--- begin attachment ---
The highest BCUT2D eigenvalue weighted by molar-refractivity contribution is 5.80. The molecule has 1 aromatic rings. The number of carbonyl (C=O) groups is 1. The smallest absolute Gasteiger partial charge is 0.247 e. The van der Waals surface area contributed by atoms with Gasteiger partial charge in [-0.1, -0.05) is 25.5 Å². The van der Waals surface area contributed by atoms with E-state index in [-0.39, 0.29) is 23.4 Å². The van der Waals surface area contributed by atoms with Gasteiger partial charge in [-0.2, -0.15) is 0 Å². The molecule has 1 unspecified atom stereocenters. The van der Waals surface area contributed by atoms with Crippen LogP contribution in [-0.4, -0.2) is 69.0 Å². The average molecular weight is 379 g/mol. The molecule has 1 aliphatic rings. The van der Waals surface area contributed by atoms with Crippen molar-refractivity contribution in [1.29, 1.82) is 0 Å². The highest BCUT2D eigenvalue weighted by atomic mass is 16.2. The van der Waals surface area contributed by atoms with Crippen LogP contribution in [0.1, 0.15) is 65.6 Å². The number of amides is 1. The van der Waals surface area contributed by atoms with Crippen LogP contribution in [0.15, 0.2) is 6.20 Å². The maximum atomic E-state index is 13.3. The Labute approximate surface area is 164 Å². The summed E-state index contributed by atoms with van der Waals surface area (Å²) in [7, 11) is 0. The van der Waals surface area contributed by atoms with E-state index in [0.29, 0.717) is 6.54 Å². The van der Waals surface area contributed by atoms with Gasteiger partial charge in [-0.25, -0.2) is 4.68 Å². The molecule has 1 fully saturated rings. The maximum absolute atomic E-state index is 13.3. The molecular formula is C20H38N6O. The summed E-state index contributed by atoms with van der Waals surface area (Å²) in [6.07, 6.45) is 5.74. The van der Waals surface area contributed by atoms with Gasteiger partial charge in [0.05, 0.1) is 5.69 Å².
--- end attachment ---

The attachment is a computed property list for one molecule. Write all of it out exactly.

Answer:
The highest BCUT2D eigenvalue weighted by molar-refractivity contribution is 5.80. The molecule has 1 aromatic rings. The number of carbonyl (C=O) groups is 1. The smallest absolute Gasteiger partial charge is 0.247 e. The van der Waals surface area contributed by atoms with Gasteiger partial charge in [-0.1, -0.05) is 25.5 Å². The van der Waals surface area contributed by atoms with E-state index in [-0.39, 0.29) is 23.4 Å². The van der Waals surface area contributed by atoms with Gasteiger partial charge in [-0.2, -0.15) is 0 Å². The molecule has 1 unspecified atom stereocenters. The van der Waals surface area contributed by atoms with Crippen LogP contribution in [-0.4, -0.2) is 69.0 Å². The average molecular weight is 379 g/mol. The molecule has 1 aliphatic rings. The van der Waals surface area contributed by atoms with Crippen molar-refractivity contribution in [1.29, 1.82) is 0 Å². The highest BCUT2D eigenvalue weighted by atomic mass is 16.2. The van der Waals surface area contributed by atoms with Crippen LogP contribution in [0.1, 0.15) is 65.6 Å². The number of amides is 1. The van der Waals surface area contributed by atoms with Crippen LogP contribution in [0.15, 0.2) is 6.20 Å². The maximum atomic E-state index is 13.3. The Labute approximate surface area is 164 Å². The summed E-state index contributed by atoms with van der Waals surface area (Å²) in [7, 11) is 0. The van der Waals surface area contributed by atoms with E-state index in [0.29, 0.717) is 6.54 Å². The van der Waals surface area contributed by atoms with Gasteiger partial charge in [-0.25, -0.2) is 4.68 Å². The molecule has 1 fully saturated rings. The maximum absolute atomic E-state index is 13.3. The molecular formula is C20H38N6O. The summed E-state index contributed by atoms with van der Waals surface area (Å²) in [6.07, 6.45) is 5.74. The van der Waals surface area contributed by atoms with Gasteiger partial charge in [0.05, 0.1) is 5.69 Å².